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Research Article
Mulloidichthys flavolineatus flavicaudus Fernandez-Silva & Randall (Perciformes, Mullidae), a new subspecies of goatfish from the Red Sea and Arabian Sea
expand article infoIria Fernandez-Silva, John E. Randall§, Daniel Golani|, Sergey V. Bogorodsky
‡ California Academy of Sciences (San Francisco, USA) and University of Vigo, Vigo, Spain
§ Bishop Museum, Honolulu, United States of America
| Hebrew University, Jerusalem, Israel
¶ Research Institute and Natural History Museum Frankfurt, Frankfurt, Germany
Open Access

Abstract

The number of goatfish species has increased recently, thanks in part to the application of molecular approaches to the taxonomy of a family with conservative morphology and widespread intraspecific color variation. A new subspecies Mulloidichthys flavolineatus flavicaudus Fernandez-Silva & Randall is described from the Red Sea and Arabian Sea, including Socotra and Gulf of Oman. It is characterized by a yellow caudal fin, 25–28 gill rakers, and 37–38 lateral-line scales and it is differentiated from nominal subspecies M. flavolineatus flavolineatus by 1.7% sequence divergence at the mitochondrial cytochrome b gene. The morphometric examination of specimens of M. f. flavolineatus revealed variation in head length, eye diameter, and barbel length, in western direction from the Hawaiian Islands, South Pacific, Micronesia, and the East Indies to the Indian Ocean. The population of Mulloidichthys f. flavicaudus subsp. n. in the Gulf of Aqaba differs from that of the remaining Red Sea by shorter barbels, smaller eyes, shorter head, and shorter pelvic fins. We present a list of 26 endemic fishes from the Gulf of Aqaba and discuss the probable basis for the endemism in the light of the geological history of this region.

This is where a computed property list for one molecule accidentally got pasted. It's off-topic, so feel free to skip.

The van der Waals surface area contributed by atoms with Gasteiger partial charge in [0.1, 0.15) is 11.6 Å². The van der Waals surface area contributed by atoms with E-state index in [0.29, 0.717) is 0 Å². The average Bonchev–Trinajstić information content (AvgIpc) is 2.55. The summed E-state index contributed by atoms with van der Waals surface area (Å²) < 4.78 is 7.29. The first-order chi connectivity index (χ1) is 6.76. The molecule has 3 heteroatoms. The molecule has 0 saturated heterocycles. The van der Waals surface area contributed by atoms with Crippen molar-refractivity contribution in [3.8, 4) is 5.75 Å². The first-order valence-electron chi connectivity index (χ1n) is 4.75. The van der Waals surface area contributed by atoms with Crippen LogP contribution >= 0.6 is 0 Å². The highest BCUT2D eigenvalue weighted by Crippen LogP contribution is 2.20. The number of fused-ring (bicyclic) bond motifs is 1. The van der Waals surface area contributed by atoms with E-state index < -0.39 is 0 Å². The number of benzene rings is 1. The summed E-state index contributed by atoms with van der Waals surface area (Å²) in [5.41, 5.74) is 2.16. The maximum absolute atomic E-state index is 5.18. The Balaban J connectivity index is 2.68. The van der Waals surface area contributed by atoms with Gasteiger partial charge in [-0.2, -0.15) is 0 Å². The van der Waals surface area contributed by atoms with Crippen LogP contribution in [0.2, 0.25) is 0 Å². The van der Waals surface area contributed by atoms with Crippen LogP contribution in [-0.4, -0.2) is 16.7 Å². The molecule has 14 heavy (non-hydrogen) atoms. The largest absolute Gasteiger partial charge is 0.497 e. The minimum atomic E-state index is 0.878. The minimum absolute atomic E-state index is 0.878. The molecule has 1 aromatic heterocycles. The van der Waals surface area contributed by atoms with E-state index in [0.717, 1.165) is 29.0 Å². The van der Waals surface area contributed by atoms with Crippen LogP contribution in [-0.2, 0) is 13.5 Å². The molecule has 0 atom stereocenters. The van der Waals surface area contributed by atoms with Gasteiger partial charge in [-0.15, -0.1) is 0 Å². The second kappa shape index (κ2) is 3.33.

Keywords

cytb, marine fish, glacial refugia, phylogeography, taxonomy, vicariance

Introduction

The goatfish Mulloidichthys flavolineatus was described by Lacepède (1801) based on a manuscript written by Dr. Philibert Commerçon (Commerson in English). There is no type specimen and no record of the type locality (Bauchot et al. 1985). It is almost certainly Mauritius, where Commerson spent several years collecting biological specimens, including many fishes. Fricke (1999: 309) designated a neotype for M. flavolineatus from nearby Réunion, but it was later considered invalid by him (Fricke 2000: 639) as “not sufficiently in accordance with Article 75b and Article 75d of the International Code of Zoological Nomenclature.” We designate and describe a neotype in the present paper (Fig. 1) collected and photographed in Mauritius by the second author. We also illustrate a live individual from the island (Fig. 2).

Figure 1.

Color photograph of the neotype of Mulloidichthys flavolineatus flavolineatus from Mauritius, BPBM 20135, 162 mm SL. Photo by John E. Randall.

Figure 2.

Underwater photograph of Mulloidichthys flavolineatus flavolineatus (aprox. 230 mm SL) from Mauritius, the type locality of the subspecies. Photo by John E. Randall.

Mulloidichthys flavolineatus is presently regarded as the most wide-ranging species of the family Mullidae, from the northern Red Sea (Ben-Tuvia and Kissil 1988) to the Pitcairn Islands (Nichols 1923; Randall 1999). Such a broad distribution might be expected from the unusually large size attained by the postlarvae at settlement, 60 to 80 mm SL (Randall 2005). It is also unusual for such a common and widespread species to have only two junior synonyms, Mulloides samoensis Günther, 1874, type locality, Upolu, Samoa Islands, and Upeneus preorbitalis Smith & Swain, 1882, type locality, Johnston Atoll.